Cafe that creates a ‘safe space’ to talk about bereavement reaches 1st anniversary
- Credit: ST NICHOLAS HOSPICE CARE
A cafe in Bury St Edmunds that encourages people to talk openly about losing loved ones has reached its first anniversary.
The Bereavement Cafe, which is facilitated by St Nicholas Hospice Care, takes place every Wednesday from 10am until midday and has continued to grow over the past year.
The sessions, which take place in the Apex, are open to everyone coping with bereavement. They create a space where people can talk about the pain of loss and find courage and strength in knowing they are not alone.
The group decided they wanted to mark the milestone, with a small celebration on October 3.
St Nicholas Hospice Care family support practitioner Bianca Neumann-May, who leads the project, said: "The Bereavement Café has been running for a year now and more and more people are coming every week and we are welcoming new faces.
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"There have also been people who have been coming since the very beginning and it has been really lovely to see everyone week after week.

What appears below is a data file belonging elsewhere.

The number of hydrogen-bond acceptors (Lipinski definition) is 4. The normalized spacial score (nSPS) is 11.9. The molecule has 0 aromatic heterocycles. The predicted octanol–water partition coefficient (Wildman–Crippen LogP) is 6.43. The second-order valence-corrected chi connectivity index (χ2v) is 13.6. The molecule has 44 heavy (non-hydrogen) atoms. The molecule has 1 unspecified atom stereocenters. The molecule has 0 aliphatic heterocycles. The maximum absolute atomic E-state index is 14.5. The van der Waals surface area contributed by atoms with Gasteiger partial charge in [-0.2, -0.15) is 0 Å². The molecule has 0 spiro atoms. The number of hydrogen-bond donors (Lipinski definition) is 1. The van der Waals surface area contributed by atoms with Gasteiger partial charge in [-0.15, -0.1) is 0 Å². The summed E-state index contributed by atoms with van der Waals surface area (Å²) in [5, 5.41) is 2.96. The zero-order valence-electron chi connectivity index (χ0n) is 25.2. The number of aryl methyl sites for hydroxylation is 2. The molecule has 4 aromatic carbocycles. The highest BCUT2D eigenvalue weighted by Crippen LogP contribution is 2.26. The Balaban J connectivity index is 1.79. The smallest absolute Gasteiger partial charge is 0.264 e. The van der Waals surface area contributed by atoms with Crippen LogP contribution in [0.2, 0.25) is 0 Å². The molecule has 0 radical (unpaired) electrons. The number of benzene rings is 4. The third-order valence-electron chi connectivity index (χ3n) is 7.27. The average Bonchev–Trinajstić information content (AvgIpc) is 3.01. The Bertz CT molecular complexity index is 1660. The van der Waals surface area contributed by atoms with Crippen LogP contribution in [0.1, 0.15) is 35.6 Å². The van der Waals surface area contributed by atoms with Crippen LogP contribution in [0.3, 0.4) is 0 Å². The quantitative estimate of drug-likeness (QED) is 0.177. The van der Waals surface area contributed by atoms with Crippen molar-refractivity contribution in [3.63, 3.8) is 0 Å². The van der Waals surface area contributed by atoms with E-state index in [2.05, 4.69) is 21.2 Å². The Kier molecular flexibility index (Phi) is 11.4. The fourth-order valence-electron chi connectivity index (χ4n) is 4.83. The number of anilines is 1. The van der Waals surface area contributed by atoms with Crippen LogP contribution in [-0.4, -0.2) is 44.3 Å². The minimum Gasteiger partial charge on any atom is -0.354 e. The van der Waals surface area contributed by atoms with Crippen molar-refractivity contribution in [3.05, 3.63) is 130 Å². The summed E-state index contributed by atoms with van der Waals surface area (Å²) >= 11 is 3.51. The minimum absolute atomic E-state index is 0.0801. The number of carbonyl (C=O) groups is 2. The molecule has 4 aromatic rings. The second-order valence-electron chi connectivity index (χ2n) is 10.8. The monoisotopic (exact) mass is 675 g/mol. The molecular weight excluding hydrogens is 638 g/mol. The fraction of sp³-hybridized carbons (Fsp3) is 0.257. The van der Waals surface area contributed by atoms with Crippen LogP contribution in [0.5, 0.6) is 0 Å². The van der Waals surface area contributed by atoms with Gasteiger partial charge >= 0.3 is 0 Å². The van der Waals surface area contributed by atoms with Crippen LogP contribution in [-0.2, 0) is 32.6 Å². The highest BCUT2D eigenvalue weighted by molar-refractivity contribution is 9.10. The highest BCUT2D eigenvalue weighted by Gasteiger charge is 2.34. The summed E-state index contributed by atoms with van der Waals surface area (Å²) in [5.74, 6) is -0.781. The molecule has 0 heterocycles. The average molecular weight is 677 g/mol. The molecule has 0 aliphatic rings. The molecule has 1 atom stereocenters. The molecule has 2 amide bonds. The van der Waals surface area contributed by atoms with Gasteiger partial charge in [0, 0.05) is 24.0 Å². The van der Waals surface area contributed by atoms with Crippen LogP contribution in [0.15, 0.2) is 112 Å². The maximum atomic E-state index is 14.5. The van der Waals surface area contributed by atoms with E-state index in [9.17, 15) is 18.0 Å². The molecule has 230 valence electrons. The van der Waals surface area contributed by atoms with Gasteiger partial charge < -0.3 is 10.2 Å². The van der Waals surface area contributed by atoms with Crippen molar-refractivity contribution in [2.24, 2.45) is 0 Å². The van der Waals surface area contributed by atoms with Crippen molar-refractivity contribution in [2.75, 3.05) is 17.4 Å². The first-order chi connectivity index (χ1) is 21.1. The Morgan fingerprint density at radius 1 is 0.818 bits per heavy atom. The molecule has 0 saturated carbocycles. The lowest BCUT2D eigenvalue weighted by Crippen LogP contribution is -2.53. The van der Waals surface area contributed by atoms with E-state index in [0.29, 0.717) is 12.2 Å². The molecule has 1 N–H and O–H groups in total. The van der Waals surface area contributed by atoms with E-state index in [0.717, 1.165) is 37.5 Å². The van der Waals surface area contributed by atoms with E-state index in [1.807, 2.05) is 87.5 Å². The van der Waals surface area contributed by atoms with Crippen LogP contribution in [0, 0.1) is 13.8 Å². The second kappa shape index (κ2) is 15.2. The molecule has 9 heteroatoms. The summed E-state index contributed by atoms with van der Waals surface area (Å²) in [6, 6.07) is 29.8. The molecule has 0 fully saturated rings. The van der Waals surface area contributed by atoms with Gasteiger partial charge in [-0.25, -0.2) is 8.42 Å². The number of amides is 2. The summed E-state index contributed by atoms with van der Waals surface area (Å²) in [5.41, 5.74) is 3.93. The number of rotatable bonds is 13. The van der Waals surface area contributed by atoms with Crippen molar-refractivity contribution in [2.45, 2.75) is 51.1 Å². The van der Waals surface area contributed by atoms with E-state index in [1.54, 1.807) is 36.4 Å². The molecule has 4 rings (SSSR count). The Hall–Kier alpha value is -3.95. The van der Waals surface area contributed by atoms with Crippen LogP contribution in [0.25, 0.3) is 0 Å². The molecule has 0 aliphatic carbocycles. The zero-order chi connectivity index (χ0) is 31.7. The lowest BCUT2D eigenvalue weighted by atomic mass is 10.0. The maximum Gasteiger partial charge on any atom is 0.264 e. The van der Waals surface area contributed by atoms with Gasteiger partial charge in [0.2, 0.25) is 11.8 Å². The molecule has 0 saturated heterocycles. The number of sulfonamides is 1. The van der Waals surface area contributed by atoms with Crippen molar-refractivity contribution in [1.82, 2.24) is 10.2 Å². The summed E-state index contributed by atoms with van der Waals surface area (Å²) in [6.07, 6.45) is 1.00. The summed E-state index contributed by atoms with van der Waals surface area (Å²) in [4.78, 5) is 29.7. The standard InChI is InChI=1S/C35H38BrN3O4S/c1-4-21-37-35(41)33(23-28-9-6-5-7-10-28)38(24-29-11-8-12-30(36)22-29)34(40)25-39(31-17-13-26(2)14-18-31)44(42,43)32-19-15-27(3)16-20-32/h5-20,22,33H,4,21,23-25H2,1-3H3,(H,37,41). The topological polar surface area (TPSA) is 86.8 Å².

"I'd like to thank all of the volunteers for helping to make this happen and I'd like to thank everyone for all the tears they have felt safe enough to share while being here, for the laughter, for the stories, the advice and the strength that has been shown while people are feeling vulnerable."
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Following the success of the charity's Bury session, a second café has been set up in Mildenhall.
The weekly drop-in session, which started in the Bell Hotel, High Street, on October 12 will continue to run each every Friday from 10am to midday.
Ms Neumann-May said: "It has been exciting to start another café in Mildenhall.
"The response we had to the Bury café has been great and it has been a success because of the response we have had from the community.
"Losing a loved one can turn your world upside down and make you feel lost. Talking about how you feel can help. Everyone experiences grief in a unique way.
"Our Bereavement Cafés are places where people who have had similar experiences can meet and share their stories."
The cafés are not designed to be counselling sessions; they are a supportive environment for reflection and conversation and a place where people will be able to find mutual support and encouragement.
Hospice staff and volunteers oversee all sessions and are there to offer further advice and guidance. There will also be information and sign-posting to other hospice support and services.
For more information on the Bereavement Cafés see here.